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Bar backs off gag rule

Bar backs off gag rule

Cambodia's bar association has seemingly backed away from a controversial rule that would have forced lawyers to ask the bar’s permission before making in-depth comments to the media, according to an open letter written to the association on Friday by an international rule of law organisation.

The Geneva-based International Commission of Jurists – which seeks to strengthen human rights through the rule of law – said in its letter that the bar “clarified that, under Article 17, lawyers are free to express their opinion in any radio or television program without prior permission from the Bar President or other persons from the Bar Association”.

The letter also commended the bar’s assertion that no lawyers had so far been sanctioned under the rule.

Bar president Bun Hun declined to comment yesterday, saying he was out of town, but would answer questions relating to the rule on Friday.

Last February, when Article 17 was instated, bar spokesman Yim Sary explained the rule, saying that brief statements were fine, but if lawyers “say a lot more than what the verdict is, it means you violate the verdict, which could see a criminal punishment”.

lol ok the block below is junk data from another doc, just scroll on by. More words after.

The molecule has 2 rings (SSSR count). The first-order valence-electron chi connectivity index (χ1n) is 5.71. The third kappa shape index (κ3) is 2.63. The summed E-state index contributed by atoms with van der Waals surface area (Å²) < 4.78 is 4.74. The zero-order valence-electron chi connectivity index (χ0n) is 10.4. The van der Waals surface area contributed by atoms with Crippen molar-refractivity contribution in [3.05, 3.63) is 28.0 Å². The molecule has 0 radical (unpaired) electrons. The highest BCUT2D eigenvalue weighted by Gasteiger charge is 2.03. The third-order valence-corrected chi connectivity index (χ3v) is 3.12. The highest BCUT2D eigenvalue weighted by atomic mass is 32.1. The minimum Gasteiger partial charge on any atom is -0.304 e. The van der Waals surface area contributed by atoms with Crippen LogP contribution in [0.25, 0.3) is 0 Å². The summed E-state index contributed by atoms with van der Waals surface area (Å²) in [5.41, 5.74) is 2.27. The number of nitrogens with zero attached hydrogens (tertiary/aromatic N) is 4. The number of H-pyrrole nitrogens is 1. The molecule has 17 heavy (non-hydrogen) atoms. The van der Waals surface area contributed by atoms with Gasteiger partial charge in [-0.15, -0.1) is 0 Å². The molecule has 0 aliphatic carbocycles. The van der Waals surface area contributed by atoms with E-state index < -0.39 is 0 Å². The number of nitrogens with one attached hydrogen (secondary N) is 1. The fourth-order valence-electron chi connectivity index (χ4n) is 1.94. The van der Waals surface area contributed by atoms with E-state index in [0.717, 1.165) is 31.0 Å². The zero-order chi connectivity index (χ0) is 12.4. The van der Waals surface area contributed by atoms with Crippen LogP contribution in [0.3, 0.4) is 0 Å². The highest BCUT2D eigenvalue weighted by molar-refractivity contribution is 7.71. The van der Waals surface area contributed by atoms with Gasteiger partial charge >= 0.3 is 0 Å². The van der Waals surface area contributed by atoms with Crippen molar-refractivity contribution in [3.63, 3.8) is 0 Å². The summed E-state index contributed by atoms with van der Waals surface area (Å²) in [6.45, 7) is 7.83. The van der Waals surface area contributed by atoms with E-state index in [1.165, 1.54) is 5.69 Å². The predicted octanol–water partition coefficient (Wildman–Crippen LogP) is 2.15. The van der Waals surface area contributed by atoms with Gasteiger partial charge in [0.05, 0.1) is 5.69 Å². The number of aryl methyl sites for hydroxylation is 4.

The bar defended its position at the time as necessary to increase “professionalism”, but was roundly lambasted for potentially dampening legal discourse, and for the perceived unconstitutionality of the rule.

Cambodian Center for Human Rights president Ou Virak called the softened stance a positive step yesterday, and said it was a sign that the bar was “bowing to pressure, not just from the international community, but from the lawyers themselves”.

ADDITIONAL REPORTING BY PHAK SEANGLY

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